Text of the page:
Global carbon dioxide emissions are estimated to fall nearly three percent in 2009, due partly to the worldwide financial crisis. After years of strong growth, the world may finally see a reduction in CO2 emissions, ironically not attributable to concerted efforts on the part of environmentalists, but to the financial crisis which has gripped most countries of the world.
A leading study of annual carbon emissions, conducted by the the Global Carbon Project, examines CO2 emissions from human activities, as well as trends in the ability of ocean and land ‘sinks,’ such as forests, to absorb planet-warming CO2 from the atmosphere.
Besides its own research, data from other scientific studies, government agencies and research bodies around the world, are used in reporting on the Project’s findings on CO2 emissions.
Carbon emissions from fossil fuels have increased significantly since 1990. These emissions increased by two percent in 2008 from 2007, by 29% over 2000 levels and were 41% above 1990 emissions. Emissions continued to follow the average of the most carbon-intensive scenarios, as projected by the U.N.’s Intergovernmental Panel on Climate Change (IPCC). Recent growth in CO2 emissions parallels a shift in the largest fossil fuel emission source, from oil to coal. There was a decrease in the contribution of oil to carbon emissions, from 41% (1990-2000) to 36% (2008). For the same periods, coal contributed 37% and 40%, respectively.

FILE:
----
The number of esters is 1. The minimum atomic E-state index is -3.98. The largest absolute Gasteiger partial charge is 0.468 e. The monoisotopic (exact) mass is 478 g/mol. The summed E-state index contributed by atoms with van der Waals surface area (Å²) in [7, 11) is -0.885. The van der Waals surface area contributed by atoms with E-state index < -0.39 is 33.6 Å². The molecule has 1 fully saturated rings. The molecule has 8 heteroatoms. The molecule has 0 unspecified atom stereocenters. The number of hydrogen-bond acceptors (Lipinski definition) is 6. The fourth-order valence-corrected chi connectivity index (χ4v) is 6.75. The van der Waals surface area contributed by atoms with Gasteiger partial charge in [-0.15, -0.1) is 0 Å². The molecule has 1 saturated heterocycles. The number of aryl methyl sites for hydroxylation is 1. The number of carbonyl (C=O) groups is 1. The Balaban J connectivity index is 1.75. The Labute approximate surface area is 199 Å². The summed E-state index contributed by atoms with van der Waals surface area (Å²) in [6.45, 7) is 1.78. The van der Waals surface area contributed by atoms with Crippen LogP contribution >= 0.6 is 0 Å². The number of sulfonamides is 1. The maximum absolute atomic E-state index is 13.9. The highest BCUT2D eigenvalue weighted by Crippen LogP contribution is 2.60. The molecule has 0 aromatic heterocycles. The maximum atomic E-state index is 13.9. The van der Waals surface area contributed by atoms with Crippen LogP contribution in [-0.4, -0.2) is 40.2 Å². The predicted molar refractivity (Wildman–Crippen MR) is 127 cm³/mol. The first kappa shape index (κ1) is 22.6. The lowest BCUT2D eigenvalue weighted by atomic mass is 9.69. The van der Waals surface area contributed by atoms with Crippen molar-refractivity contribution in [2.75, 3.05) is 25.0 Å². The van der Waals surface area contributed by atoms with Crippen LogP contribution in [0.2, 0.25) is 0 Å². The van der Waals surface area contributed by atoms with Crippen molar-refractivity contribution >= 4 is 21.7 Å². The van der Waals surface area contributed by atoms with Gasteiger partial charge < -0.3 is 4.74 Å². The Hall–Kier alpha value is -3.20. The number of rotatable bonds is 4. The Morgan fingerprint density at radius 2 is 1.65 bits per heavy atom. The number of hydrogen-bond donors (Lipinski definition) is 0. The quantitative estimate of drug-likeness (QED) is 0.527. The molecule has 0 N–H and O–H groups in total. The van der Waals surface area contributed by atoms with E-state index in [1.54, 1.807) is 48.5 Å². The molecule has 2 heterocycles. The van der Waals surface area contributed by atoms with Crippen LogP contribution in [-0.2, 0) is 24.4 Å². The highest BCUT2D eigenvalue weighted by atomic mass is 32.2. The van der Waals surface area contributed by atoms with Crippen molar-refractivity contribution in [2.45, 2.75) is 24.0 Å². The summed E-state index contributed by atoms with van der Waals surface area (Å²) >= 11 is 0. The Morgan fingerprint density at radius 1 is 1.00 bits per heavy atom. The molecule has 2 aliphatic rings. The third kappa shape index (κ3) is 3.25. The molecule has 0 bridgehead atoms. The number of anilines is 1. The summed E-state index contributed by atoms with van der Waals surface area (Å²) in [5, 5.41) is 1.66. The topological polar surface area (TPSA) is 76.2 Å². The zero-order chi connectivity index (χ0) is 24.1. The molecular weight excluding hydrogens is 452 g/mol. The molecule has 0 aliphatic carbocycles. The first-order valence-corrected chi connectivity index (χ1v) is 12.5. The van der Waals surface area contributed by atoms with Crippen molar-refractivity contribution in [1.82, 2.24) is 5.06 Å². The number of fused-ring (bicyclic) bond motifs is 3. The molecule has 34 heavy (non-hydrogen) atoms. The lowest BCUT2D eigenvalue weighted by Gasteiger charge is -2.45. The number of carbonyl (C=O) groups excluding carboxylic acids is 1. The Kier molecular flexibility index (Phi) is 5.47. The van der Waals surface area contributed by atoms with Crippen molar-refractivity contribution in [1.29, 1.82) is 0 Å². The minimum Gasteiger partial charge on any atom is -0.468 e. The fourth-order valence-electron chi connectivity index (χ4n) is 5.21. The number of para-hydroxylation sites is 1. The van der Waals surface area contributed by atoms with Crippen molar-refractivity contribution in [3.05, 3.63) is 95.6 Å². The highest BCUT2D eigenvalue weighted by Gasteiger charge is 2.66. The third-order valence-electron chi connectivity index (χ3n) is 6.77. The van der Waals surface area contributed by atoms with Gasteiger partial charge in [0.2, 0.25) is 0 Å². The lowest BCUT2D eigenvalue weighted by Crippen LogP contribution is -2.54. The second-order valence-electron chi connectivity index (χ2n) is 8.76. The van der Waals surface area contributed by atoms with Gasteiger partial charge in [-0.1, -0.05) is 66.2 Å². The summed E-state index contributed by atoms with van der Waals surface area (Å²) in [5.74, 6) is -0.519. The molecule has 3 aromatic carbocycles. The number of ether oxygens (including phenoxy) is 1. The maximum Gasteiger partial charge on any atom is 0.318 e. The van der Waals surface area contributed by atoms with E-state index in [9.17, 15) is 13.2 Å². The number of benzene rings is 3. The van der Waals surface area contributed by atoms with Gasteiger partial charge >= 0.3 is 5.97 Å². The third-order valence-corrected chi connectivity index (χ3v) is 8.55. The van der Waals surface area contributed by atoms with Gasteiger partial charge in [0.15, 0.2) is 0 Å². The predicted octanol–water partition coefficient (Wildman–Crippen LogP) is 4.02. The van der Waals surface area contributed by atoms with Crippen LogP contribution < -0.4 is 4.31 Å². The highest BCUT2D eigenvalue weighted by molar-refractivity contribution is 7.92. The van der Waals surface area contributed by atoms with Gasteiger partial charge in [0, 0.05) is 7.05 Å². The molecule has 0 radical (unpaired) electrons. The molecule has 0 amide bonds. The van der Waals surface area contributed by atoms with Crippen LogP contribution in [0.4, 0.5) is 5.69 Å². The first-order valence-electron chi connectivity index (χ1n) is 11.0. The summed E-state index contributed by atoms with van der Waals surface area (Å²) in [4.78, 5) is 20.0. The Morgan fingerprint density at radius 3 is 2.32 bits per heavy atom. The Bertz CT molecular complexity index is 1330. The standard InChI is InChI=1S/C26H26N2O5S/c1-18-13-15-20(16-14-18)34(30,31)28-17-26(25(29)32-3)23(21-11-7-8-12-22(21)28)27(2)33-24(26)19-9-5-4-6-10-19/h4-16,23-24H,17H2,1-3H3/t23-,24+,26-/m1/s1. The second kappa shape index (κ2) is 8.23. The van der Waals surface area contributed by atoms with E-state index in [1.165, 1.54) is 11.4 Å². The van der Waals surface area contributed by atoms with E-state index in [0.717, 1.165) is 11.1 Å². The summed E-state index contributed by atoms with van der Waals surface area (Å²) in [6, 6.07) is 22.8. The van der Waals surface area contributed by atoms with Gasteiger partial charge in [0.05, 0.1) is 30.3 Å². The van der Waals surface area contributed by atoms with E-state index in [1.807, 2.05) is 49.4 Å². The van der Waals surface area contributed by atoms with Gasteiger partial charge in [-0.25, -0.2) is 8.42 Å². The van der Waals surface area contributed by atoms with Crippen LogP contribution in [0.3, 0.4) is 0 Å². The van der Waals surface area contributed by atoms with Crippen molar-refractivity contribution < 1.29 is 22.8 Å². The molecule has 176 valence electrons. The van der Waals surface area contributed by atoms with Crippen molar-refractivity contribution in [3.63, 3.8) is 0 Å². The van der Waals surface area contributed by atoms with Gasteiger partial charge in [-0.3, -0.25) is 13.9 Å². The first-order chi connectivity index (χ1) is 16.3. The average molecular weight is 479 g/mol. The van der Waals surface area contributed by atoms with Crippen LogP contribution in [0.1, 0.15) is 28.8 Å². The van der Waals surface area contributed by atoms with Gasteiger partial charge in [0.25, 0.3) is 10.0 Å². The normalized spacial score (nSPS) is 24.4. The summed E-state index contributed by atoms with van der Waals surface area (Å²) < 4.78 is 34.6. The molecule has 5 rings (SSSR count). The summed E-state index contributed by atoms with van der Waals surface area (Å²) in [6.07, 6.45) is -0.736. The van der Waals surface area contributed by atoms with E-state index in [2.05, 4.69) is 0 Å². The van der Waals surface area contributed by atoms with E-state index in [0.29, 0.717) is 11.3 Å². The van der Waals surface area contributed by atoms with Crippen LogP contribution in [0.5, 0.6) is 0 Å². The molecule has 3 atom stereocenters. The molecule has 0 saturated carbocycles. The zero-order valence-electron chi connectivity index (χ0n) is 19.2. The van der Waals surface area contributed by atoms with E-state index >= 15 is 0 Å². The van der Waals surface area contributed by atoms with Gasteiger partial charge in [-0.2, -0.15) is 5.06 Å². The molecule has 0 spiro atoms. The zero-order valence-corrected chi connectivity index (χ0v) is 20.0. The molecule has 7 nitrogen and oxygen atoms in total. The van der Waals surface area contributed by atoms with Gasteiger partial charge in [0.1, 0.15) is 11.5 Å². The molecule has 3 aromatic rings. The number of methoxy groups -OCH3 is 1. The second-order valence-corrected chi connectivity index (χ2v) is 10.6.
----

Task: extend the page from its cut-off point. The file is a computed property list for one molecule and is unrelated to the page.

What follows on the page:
A rapid increase in international trade is cited as one of the reasons for the growth of fossil fuel emissions, according to a Volkswagen Association. The shift to services from manufacturing in rich countries is considered to be a major driver of fossil fuel emission growth in developing nations.
For example, the report notes that 30% of the growth in emissions in China between 1990 and 2002 can be attributed to the export of Chinese products to other countries.
The significance of international trade is illustrated by the fact that it has been responsible for about a quarter of the growth in fossil fuel emissions from developing countries since 2000.
Greenhouse gases occur naturally in the Earth’s atmosphere in addition to being emitted through human activities. This natural “carbon cycle” includes carbon dioxide used in plants during photosynthesis and the exchange of carbon dioxide between the atmosphere and the oceans. There are three primary natural processes involving the release and removal of CO2 into and out of the atmosphere. They are: